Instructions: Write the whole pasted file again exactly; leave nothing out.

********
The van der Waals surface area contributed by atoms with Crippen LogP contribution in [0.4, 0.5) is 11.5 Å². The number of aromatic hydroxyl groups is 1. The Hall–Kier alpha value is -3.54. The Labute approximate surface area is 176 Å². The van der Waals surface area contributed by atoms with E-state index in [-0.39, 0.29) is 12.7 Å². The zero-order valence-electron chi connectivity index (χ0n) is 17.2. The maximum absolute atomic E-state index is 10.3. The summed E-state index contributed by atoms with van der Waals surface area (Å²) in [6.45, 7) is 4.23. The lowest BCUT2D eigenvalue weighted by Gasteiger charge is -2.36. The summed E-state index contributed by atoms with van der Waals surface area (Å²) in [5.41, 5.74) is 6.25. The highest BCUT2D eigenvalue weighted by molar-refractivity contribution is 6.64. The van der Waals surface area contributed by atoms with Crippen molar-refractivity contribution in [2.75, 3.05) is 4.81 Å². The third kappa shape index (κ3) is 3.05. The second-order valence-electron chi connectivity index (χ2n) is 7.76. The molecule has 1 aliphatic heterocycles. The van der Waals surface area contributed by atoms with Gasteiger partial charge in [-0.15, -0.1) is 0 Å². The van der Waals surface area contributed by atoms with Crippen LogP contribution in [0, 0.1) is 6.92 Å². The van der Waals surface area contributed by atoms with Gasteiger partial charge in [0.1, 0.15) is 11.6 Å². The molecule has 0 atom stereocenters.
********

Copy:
The van der Waals surface area contributed by atoms with Crippen LogP contribution in [0.4, 0.5) is 11.5 Å². The number of aromatic hydroxyl groups is 1. The Hall–Kier alpha value is -3.54. The Labute approximate surface area is 176 Å². The van der Waals surface area contributed by atoms with E-state index in [-0.39, 0.29) is 12.7 Å². The zero-order valence-electron chi connectivity index (χ0n) is 17.2. The maximum absolute atomic E-state index is 10.3. The summed E-state index contributed by atoms with van der Waals surface area (Å²) in [6.45, 7) is 4.23. The lowest BCUT2D eigenvalue weighted by Gasteiger charge is -2.36. The summed E-state index contributed by atoms with van der Waals surface area (Å²) in [5.41, 5.74) is 6.25. The highest BCUT2D eigenvalue weighted by molar-refractivity contribution is 6.64. The van der Waals surface area contributed by atoms with Crippen molar-refractivity contribution in [2.75, 3.05) is 4.81 Å². The third kappa shape index (κ3) is 3.05. The second-order valence-electron chi connectivity index (χ2n) is 7.76. The molecule has 1 aliphatic heterocycles. The van der Waals surface area contributed by atoms with Gasteiger partial charge in [-0.15, -0.1) is 0 Å². The van der Waals surface area contributed by atoms with Crippen LogP contribution in [0, 0.1) is 6.92 Å². The van der Waals surface area contributed by atoms with Gasteiger partial charge in [0.1, 0.15) is 11.6 Å². The molecule has 0 atom stereocenters.